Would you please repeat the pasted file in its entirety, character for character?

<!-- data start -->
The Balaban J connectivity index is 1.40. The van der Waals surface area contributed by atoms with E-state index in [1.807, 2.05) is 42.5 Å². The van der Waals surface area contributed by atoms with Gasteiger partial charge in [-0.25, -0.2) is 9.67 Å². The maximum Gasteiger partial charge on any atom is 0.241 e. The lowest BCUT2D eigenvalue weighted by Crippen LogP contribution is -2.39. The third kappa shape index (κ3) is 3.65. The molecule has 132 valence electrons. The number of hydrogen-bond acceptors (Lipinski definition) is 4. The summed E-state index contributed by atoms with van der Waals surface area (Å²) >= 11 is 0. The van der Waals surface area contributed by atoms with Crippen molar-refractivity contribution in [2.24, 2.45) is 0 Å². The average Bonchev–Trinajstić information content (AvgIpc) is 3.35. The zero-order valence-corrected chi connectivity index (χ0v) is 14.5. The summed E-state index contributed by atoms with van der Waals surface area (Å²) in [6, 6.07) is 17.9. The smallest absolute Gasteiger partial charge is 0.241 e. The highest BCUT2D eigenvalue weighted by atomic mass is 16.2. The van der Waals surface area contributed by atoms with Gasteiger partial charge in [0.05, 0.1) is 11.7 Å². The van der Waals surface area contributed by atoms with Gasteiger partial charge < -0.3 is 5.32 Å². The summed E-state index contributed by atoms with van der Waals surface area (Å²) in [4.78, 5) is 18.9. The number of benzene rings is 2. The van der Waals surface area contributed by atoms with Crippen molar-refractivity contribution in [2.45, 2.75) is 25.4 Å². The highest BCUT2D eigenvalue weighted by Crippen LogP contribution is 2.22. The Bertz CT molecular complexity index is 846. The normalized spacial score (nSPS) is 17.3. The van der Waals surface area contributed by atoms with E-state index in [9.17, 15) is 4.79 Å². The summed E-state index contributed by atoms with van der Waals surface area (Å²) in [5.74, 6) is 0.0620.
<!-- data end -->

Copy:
The Balaban J connectivity index is 1.40. The van der Waals surface area contributed by atoms with E-state index in [1.807, 2.05) is 42.5 Å². The van der Waals surface area contributed by atoms with Gasteiger partial charge in [-0.25, -0.2) is 9.67 Å². The maximum Gasteiger partial charge on any atom is 0.241 e. The lowest BCUT2D eigenvalue weighted by Crippen LogP contribution is -2.39. The third kappa shape index (κ3) is 3.65. The molecule has 132 valence electrons. The number of hydrogen-bond acceptors (Lipinski definition) is 4. The summed E-state index contributed by atoms with van der Waals surface area (Å²) >= 11 is 0. The van der Waals surface area contributed by atoms with Crippen molar-refractivity contribution in [2.24, 2.45) is 0 Å². The average Bonchev–Trinajstić information content (AvgIpc) is 3.35. The zero-order valence-corrected chi connectivity index (χ0v) is 14.5. The summed E-state index contributed by atoms with van der Waals surface area (Å²) in [6, 6.07) is 17.9. The smallest absolute Gasteiger partial charge is 0.241 e. The highest BCUT2D eigenvalue weighted by atomic mass is 16.2. The van der Waals surface area contributed by atoms with Gasteiger partial charge in [0.05, 0.1) is 11.7 Å². The van der Waals surface area contributed by atoms with Gasteiger partial charge < -0.3 is 5.32 Å². The summed E-state index contributed by atoms with van der Waals surface area (Å²) in [4.78, 5) is 18.9. The number of benzene rings is 2. The van der Waals surface area contributed by atoms with Crippen molar-refractivity contribution in [2.45, 2.75) is 25.4 Å². The highest BCUT2D eigenvalue weighted by Crippen LogP contribution is 2.22. The Bertz CT molecular complexity index is 846. The normalized spacial score (nSPS) is 17.3. The van der Waals surface area contributed by atoms with E-state index in [9.17, 15) is 4.79 Å². The summed E-state index contributed by atoms with van der Waals surface area (Å²) in [5.74, 6) is 0.0620.